Most people go to Dublin for the pubs, the music, the people-watching, the bookstores, the strolls along the Liffey, the buskers, the great cathedrals, the history, the grand literary tradition, the lovely accents, all that green.
We went for those reasons, too. But we also went for the quirky, nerdy museums that only a certain kind of bookish introvert could love. Such as, ahem, us.
This is right around the corner from St. Patrick's, down a stone staircase, across a rainy courtyard, through an ivy-twined arch, up a steep staircase.
It's a wonderful old library, long and narrow, with ancient books and a crisp, dry smell of old leather and brittle paper. The oldest public library in Ireland, though now more museum than usable library. (You can still look at books there, but you have to make your request in advance, and have a good reason. The books are ancient, valuable, and falling apart.)
If you turn right at the end of the long narrow room--the only way you can turn--you get to the cages. A hundred years ago--two hundred years ago, or three hundred--if people requested small books, easily concealed about one's person, they were locked in a cage while they did their research.
Even though we had been happily taking flash-less pictures for a half-hour, we were suddenly told no photographs (and the quiet, pleasant librarian pointed to a tattered yellowed "no cameras" poster that had been hung in an obscure out of the way corner), so we didn't photograph the cages. But here is a picture from google:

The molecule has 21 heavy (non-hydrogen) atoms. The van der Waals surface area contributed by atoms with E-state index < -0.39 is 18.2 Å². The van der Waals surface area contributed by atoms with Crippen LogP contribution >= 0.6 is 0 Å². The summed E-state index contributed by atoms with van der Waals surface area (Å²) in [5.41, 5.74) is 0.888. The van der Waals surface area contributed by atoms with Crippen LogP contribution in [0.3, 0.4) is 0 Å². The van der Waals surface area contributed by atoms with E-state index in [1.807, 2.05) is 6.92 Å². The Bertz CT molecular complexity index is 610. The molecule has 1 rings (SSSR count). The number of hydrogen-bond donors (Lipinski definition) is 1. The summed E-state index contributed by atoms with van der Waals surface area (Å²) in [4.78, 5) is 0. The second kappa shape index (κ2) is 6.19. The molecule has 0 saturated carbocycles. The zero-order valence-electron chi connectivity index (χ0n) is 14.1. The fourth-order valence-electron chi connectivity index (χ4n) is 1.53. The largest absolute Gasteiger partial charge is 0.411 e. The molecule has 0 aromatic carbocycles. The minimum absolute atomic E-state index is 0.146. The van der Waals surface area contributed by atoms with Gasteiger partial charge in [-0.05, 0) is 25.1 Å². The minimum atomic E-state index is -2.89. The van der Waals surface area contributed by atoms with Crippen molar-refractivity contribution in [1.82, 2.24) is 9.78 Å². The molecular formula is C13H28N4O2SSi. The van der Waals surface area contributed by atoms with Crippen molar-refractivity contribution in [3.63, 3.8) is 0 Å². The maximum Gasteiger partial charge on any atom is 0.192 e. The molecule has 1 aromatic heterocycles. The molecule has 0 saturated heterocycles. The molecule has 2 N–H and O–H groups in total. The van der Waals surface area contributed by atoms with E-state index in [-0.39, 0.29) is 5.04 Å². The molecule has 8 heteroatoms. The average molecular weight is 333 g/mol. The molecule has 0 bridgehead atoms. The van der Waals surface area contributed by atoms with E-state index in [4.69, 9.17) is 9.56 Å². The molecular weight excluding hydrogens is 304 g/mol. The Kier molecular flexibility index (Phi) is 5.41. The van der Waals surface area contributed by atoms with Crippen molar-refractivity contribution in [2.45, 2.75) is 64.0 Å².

It was a beautiful place, with domed ceilings to let in natural light (which of course is causing the old books to fall apart) and that rich bookish hush of old-fashioned libraries. I would not have minded being locked in there, not one bit, though I might have chosen a cage that lacked a skull.
A marvelous collection of ancient manuscripts--vellum, papyrus, illuminated manuscripts of the Quran and the Bible--and ancient handbound books with hand-tooled leather covers and glorious end sheets and hand-set texts.
As I walked past the glass display cases of these beautiful artifacts from around the world, my mind kept saying one word: Kindle.
The museum is in a graceful new building sandwiched between ancient stone buildings in Dublin Castle. This picture is of the airy courtyard in between, which leads to the gift shop and the cafe.
Not far from our hotel on the Grand Canal, the National Print Museum is a place perfect for the wanderings of a couple of nostalgic reporters who remember the good old days of journalism.
Big old printing presses, great wooden cabinets of type and space bars, the smell of metal and ink, filtered sunlight, worn, wooden printers tables....
Here words fail me and I let photographs take over.